Linz W. Jessen T. Becker RH. Scholkens BA. Wiemer G. Institution
Hoechst Marion Roussel, DG Research Cardiovascular, Frankfurt/Main, Germany. wolfgang.Linz@hmrag.com
lifespan of hypertensive rats.
Circulation. 96(9):3164-72, 1997 Nov 4. Abstract
BACKGROUND: We compared the outcome of lifelong treatment with the ACE inhibitor ramipril in young prehypertensive stroke-prone spontaneously hypertensive rats (SHR-SP) and age-matched normotensive Wistar-Kyoto (WKY) rats. Ramipril was given in an antihypertensive and subantihypertensive dose. In addition to the primary end point, lifespan, surrogate parameters such as cardiac left ventricular hypertrophy, cardiac function and metabolism, and endothelial function were studied. METHODS AND RESULTS: One-month-old SHR-SP and WKY rats, 135 of each, were randomized into 3 groups. Each group was treated via drinking water with an antihypertensive high dose of ramipril (HRA, 1 mg x kg(-1) x d(-1)), a nonantihypertensive low dose of ramipril (LRA, 10 microg x kg(-1) x d(-1)), or placebo. Body weight and blood pressure were determined every 3 months. Molecular, biochemical, and functional data were assessed in SHR-SP and WKY rats after 15 and 30 months, respectively. These were the times when approximately 80% of the corresponding placebo group had died. Early-onset long-term ACE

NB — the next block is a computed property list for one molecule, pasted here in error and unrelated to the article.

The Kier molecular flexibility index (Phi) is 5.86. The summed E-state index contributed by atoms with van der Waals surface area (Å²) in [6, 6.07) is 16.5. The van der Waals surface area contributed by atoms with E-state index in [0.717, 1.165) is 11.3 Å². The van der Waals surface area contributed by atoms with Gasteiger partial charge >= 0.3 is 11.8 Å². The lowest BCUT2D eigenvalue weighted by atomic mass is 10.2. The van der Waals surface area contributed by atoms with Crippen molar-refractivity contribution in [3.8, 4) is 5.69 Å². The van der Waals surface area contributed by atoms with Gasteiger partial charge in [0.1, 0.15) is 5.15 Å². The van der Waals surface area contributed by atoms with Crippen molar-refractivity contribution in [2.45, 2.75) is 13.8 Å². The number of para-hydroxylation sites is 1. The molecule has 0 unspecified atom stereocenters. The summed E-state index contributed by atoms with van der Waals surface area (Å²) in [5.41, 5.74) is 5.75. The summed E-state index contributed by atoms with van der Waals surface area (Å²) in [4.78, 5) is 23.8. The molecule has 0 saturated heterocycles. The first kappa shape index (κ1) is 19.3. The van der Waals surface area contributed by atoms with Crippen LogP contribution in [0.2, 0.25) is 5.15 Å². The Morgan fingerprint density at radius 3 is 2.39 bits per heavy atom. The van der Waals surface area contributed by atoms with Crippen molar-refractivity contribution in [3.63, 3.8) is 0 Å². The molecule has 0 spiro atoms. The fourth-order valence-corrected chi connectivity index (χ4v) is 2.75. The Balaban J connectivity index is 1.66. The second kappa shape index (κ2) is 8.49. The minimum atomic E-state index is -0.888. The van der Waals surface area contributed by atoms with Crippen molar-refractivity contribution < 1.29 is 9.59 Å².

inhibition with HRA doubled lifespan to 30 months in SHR-SP, which was identical to the lifespan of placebo-treated normotensive WKY rats. LRA treatment prolonged lifespan from 15 to 18 months. In SHR-SP, left ventricular hypertrophy was completely prevented by HRA but not by LRA treatment. Cardiac function and metabolism as well as endothelial function were significantly improved by both doses of ramipril. Carotid expression of endothelial NO synthase was moderately enhanced, whereas cardiac ACE expression and activity were decreased to values of placebo-treated WKY rats. CONCLUSIONS: Lifelong ACE inhibition
doubles lifespan in SHR-SP, matching that of normotensive WKY rats. This effect correlated with preservation of endothelial function, cardiac function/size, and metabolism. Thus, these data predict a beneficial outcome on survival in high-risk patients with hypertension and associated cardiovascular diseases by ACE inhibition.